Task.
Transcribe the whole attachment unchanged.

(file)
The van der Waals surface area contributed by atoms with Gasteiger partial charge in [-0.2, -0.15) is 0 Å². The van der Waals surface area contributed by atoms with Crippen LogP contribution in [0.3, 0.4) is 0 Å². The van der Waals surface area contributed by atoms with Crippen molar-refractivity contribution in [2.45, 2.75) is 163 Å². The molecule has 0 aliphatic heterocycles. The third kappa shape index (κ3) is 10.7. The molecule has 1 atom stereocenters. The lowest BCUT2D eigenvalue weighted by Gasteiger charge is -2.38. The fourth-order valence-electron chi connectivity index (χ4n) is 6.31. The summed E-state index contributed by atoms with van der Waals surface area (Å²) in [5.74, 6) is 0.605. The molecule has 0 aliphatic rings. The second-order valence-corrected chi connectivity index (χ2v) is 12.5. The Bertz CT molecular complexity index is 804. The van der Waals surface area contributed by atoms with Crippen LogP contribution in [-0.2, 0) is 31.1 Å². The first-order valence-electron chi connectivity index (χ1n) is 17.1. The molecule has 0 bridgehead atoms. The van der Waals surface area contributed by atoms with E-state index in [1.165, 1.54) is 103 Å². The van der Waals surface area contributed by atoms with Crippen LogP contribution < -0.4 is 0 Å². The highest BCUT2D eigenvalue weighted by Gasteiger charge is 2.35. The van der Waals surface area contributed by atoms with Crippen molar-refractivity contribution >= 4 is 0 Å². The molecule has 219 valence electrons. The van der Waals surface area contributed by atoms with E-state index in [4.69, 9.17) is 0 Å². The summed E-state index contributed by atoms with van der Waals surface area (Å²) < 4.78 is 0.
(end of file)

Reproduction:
The van der Waals surface area contributed by atoms with Gasteiger partial charge in [-0.2, -0.15) is 0 Å². The van der Waals surface area contributed by atoms with Crippen LogP contribution in [0.3, 0.4) is 0 Å². The van der Waals surface area contributed by atoms with Crippen molar-refractivity contribution in [2.45, 2.75) is 163 Å². The molecule has 0 aliphatic heterocycles. The third kappa shape index (κ3) is 10.7. The molecule has 1 atom stereocenters. The lowest BCUT2D eigenvalue weighted by Gasteiger charge is -2.38. The fourth-order valence-electron chi connectivity index (χ4n) is 6.31. The summed E-state index contributed by atoms with van der Waals surface area (Å²) in [5.74, 6) is 0.605. The molecule has 0 aliphatic rings. The second-order valence-corrected chi connectivity index (χ2v) is 12.5. The Bertz CT molecular complexity index is 804. The van der Waals surface area contributed by atoms with Crippen LogP contribution in [-0.2, 0) is 31.1 Å². The first-order valence-electron chi connectivity index (χ1n) is 17.1. The molecule has 0 bridgehead atoms. The van der Waals surface area contributed by atoms with E-state index in [1.165, 1.54) is 103 Å². The van der Waals surface area contributed by atoms with Crippen LogP contribution < -0.4 is 0 Å². The highest BCUT2D eigenvalue weighted by Gasteiger charge is 2.35. The van der Waals surface area contributed by atoms with Crippen molar-refractivity contribution >= 4 is 0 Å². The molecule has 219 valence electrons. The van der Waals surface area contributed by atoms with E-state index in [4.69, 9.17) is 0 Å². The summed E-state index contributed by atoms with van der Waals surface area (Å²) < 4.78 is 0.